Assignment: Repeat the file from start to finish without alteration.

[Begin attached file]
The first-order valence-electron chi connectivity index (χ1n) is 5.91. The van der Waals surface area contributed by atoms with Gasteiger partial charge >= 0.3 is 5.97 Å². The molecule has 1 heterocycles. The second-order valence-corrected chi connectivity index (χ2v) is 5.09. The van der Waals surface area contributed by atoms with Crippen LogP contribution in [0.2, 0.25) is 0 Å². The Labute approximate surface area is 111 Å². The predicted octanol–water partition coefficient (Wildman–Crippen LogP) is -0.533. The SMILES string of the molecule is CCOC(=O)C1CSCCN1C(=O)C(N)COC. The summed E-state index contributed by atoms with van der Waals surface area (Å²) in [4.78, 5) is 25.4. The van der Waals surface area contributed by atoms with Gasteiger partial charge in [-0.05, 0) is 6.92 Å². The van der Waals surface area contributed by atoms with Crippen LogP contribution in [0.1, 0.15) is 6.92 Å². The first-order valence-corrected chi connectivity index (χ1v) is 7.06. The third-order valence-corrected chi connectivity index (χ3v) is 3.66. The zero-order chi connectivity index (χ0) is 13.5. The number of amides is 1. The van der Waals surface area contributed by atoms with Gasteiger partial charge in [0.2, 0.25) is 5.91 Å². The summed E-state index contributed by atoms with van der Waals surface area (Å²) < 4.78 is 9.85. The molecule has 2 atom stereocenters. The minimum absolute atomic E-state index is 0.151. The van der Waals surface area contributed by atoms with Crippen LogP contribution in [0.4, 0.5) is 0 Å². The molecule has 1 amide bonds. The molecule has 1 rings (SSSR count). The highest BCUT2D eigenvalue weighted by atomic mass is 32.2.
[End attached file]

The first-order valence-electron chi connectivity index (χ1n) is 5.91. The van der Waals surface area contributed by atoms with Gasteiger partial charge >= 0.3 is 5.97 Å². The molecule has 1 heterocycles. The second-order valence-corrected chi connectivity index (χ2v) is 5.09. The van der Waals surface area contributed by atoms with Crippen LogP contribution in [0.2, 0.25) is 0 Å². The Labute approximate surface area is 111 Å². The predicted octanol–water partition coefficient (Wildman–Crippen LogP) is -0.533. The SMILES string of the molecule is CCOC(=O)C1CSCCN1C(=O)C(N)COC. The summed E-state index contributed by atoms with van der Waals surface area (Å²) in [4.78, 5) is 25.4. The van der Waals surface area contributed by atoms with Gasteiger partial charge in [-0.05, 0) is 6.92 Å². The van der Waals surface area contributed by atoms with Crippen LogP contribution in [0.1, 0.15) is 6.92 Å². The first-order valence-corrected chi connectivity index (χ1v) is 7.06. The third-order valence-corrected chi connectivity index (χ3v) is 3.66. The zero-order chi connectivity index (χ0) is 13.5. The number of amides is 1. The van der Waals surface area contributed by atoms with Gasteiger partial charge in [0.2, 0.25) is 5.91 Å². The summed E-state index contributed by atoms with van der Waals surface area (Å²) < 4.78 is 9.85. The molecule has 2 atom stereocenters. The minimum absolute atomic E-state index is 0.151. The van der Waals surface area contributed by atoms with Crippen LogP contribution in [0.4, 0.5) is 0 Å². The molecule has 1 amide bonds. The molecule has 1 rings (SSSR count). The highest BCUT2D eigenvalue weighted by atomic mass is 32.2.